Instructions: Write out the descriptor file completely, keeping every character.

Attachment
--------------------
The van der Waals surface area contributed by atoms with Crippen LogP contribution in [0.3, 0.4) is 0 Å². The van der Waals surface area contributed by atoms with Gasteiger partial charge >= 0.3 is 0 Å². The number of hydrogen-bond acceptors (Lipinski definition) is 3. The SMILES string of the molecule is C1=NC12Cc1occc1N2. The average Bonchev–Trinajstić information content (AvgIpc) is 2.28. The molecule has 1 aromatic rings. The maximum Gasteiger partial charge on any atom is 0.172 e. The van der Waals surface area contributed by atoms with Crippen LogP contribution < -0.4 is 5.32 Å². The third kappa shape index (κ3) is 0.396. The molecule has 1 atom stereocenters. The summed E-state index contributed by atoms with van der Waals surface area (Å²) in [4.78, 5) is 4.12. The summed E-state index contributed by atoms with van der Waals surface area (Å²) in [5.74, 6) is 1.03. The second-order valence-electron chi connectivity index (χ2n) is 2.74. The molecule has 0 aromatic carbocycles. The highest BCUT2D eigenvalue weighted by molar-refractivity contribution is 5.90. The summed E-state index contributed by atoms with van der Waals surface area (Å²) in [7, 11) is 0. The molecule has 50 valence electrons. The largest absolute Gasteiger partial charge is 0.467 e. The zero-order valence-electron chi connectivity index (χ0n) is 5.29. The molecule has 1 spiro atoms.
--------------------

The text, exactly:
The van der Waals surface area contributed by atoms with Crippen LogP contribution in [0.3, 0.4) is 0 Å². The van der Waals surface area contributed by atoms with Gasteiger partial charge >= 0.3 is 0 Å². The number of hydrogen-bond acceptors (Lipinski definition) is 3. The SMILES string of the molecule is C1=NC12Cc1occc1N2. The average Bonchev–Trinajstić information content (AvgIpc) is 2.28. The molecule has 1 aromatic rings. The maximum Gasteiger partial charge on any atom is 0.172 e. The van der Waals surface area contributed by atoms with Crippen LogP contribution < -0.4 is 5.32 Å². The third kappa shape index (κ3) is 0.396. The molecule has 1 atom stereocenters. The summed E-state index contributed by atoms with van der Waals surface area (Å²) in [4.78, 5) is 4.12. The summed E-state index contributed by atoms with van der Waals surface area (Å²) in [5.74, 6) is 1.03. The second-order valence-electron chi connectivity index (χ2n) is 2.74. The molecule has 0 aromatic carbocycles. The highest BCUT2D eigenvalue weighted by molar-refractivity contribution is 5.90. The summed E-state index contributed by atoms with van der Waals surface area (Å²) in [7, 11) is 0. The molecule has 50 valence electrons. The largest absolute Gasteiger partial charge is 0.467 e. The zero-order valence-electron chi connectivity index (χ0n) is 5.29. The molecule has 1 spiro atoms.